| 28 March 2008
The Center for Democratic Renewal Closes its Doors
By Leonard Zeskind
The Zeskind Fortnight No. 3
March 29, 2008
Next year would have been the thirtieth anniversary of the Center for Democratic Renewal (CDR) in Atlanta. Founded as the National Anti-Klan Network by veterans of the civil rights movement—including the Rev. C.T. Vivian and Anne Braden, both of whom dated their activism to the late 1940s—it became a place where blacks and whites and others worked side by side to counter white supremacist activity. It was an ever shifting aggregation in which a few board members labored in the trenches as if they were staff, where volunteers did some of the most difficult duties and the few paid “employees” did the work of many. I had the honor to serve it first as a board member and then for almost nine years as its research director. I worked with three different executive directors who contributed to the development of the organization, each in their own way. Although I resigned my post early in 1994 and lost track of it after that, I remember those earlier years with the clarity that comes from having an intense and overwhelming commitment. And now I must report
that the Center for Democratic Renewal has permanently closed its doors.
The National Anti-Klan Network (NAKN) dated its first moments to a meeting in August 1979, three months after armed Klansmen attacked a Southern Christian Leadership Conference march in Decatur, Alabama. Events accelerated that November, when a caravan of Klansmen and neo-Nazis shot up a demonstration organized by the Communist Workers Party in Greensboro, North Carolina and left five protestors dead and nine wounded. When the National Anti-Klan Network sponsored a march and rally in Greensboro on February 1, 1980, thousands responded to that call to stand up against the resurgence of racist violence.
NAKN was not the only effort of its kind started during those years. The Southern Poverty Law Center in Montgomery, Alabama created its Klanwatch Project in response to the same events in Decatur. In 1978, a coalition known as the “Interchange” project in Washington, D.C. began conducting research on the “far right.” After Ronald Reagan was elected president, People for the American Way initiated a media-centered campaign against the religious right. The grouping that later became Political Research Associates in Boston first came alive in Chicago. Smaller less well-funded collectives such as TUFF (Those United to Fight Fascism) and coalitions such as People United to Fight the Klan and Government Repression emerged briefly and then faded away. The problems of white supremacist activity and the far right, however, continued growing.
In some of its earliest programs, NAKN worked with the Center for Constitutional Rights. Together we brought a successful civil suit against three Klansmen who had shot five black women walking down the street in Chattanooga, Tennessee. A jury awarded the women $535,000 in February 1982. The following year, on behalf of eight victims, we sued the United States Justice Department for failure to prosecute crimes of racist violence. Although that case never came to trial, it remains in my mind a substantive mile marker in the fight for justice.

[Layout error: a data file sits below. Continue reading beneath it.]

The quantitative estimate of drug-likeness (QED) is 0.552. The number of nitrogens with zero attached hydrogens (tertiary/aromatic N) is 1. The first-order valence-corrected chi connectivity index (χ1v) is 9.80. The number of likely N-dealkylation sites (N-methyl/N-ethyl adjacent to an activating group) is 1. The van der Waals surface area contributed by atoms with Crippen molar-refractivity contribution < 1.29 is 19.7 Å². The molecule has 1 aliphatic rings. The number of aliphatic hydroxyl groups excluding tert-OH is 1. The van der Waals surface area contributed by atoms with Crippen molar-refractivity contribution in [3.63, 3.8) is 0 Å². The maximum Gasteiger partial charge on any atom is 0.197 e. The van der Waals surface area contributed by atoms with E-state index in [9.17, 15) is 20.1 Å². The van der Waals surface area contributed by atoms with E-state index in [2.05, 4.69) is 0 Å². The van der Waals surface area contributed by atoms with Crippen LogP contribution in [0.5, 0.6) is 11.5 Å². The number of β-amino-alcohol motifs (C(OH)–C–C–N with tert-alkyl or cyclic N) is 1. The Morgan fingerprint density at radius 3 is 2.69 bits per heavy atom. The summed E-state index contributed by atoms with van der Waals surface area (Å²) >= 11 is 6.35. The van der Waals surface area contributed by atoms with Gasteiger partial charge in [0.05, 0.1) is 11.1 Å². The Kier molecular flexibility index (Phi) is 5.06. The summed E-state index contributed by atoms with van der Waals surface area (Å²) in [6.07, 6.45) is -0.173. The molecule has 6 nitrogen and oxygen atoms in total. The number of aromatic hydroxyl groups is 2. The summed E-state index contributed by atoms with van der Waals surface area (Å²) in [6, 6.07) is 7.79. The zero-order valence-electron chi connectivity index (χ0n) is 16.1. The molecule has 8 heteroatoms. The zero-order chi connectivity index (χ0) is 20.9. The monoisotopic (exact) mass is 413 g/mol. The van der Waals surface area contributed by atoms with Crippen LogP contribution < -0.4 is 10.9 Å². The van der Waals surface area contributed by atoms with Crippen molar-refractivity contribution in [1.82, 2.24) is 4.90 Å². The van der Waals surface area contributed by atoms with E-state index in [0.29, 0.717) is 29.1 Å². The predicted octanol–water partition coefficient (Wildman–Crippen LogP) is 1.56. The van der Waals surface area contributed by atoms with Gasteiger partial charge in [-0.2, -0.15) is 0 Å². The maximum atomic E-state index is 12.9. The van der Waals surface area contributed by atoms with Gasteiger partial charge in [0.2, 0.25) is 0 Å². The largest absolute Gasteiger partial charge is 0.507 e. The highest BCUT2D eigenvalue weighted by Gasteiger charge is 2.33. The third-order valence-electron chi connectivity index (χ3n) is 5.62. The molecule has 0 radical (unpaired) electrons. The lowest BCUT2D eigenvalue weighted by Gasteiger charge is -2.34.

The organization came of age in the early 1980s, when staff and volunteers began organizing in the hills of Northwest Georgia. After they uncovered a Klan-created “workers’ union,” NAKN helped build a real multi-racial union in its place. And when a clandestine organization known popularly as The Order began robbing bank cars and killing people in a war against ZOG—the Zionist Occupied Government—during the mid-1980s, NAKN learned how to systematically collect information, analyze it, and provide it to the press.
During those years, NAKN also developed a project in North Carolina, where the state’s failure to convict the Greensboro killers had resulted in a significant increase in white supremacist activity. It started a project to document and counter that violence. Soon a stand-alone organization, North Carolinians Against Racist and Religious Violence, based in Durham, became a genuine partner in our larger effort.
In 1984, a subset of the NAKN’s leadership began a strategic planning process that included about four long weekend meetings over a year’s time. We began with the notion, articulated by better minds than mine, that the “coalitional” structure we had started with was out of date. Included in the long discussions of organizational assets and deficits, the importance of various stakeholders and donors, was a serious assessment—conducted over several months time—of the political environment in which we operated. In other words, we grappled with out own collective understanding of the white supremacist movement, the Reagan Administration, the Christian right, as well as the strengths and weaknesses on the anti-racist side of the coin. That planning process remains with me today as the gold standard of how such things should be done. And none of the many weekend retreats and four hour “planning” discussions that I have been part of in the years since measure up to the process NAKN underwent in 1984 and 1985.
Although all the different parts of the organization were never of one mind, a significant core of the group began to understand that the Klan had changed from the days when it had defended Jim Crow segregation in the South. In fact, a different kind of white supremacist movement existed in the 1980s. It was an insurgent, even “revolutionary” phenomenon. Those of us, who had worked all of our adult lives trying to change the “system,” began a painful discussion about defending the remains of the Second Reconstruction. And in 1985, the National Anti-Klan Network officially changed its name to the Center for Democratic Renewal and Education, Inc. (CDR) to better reflect that broader focus.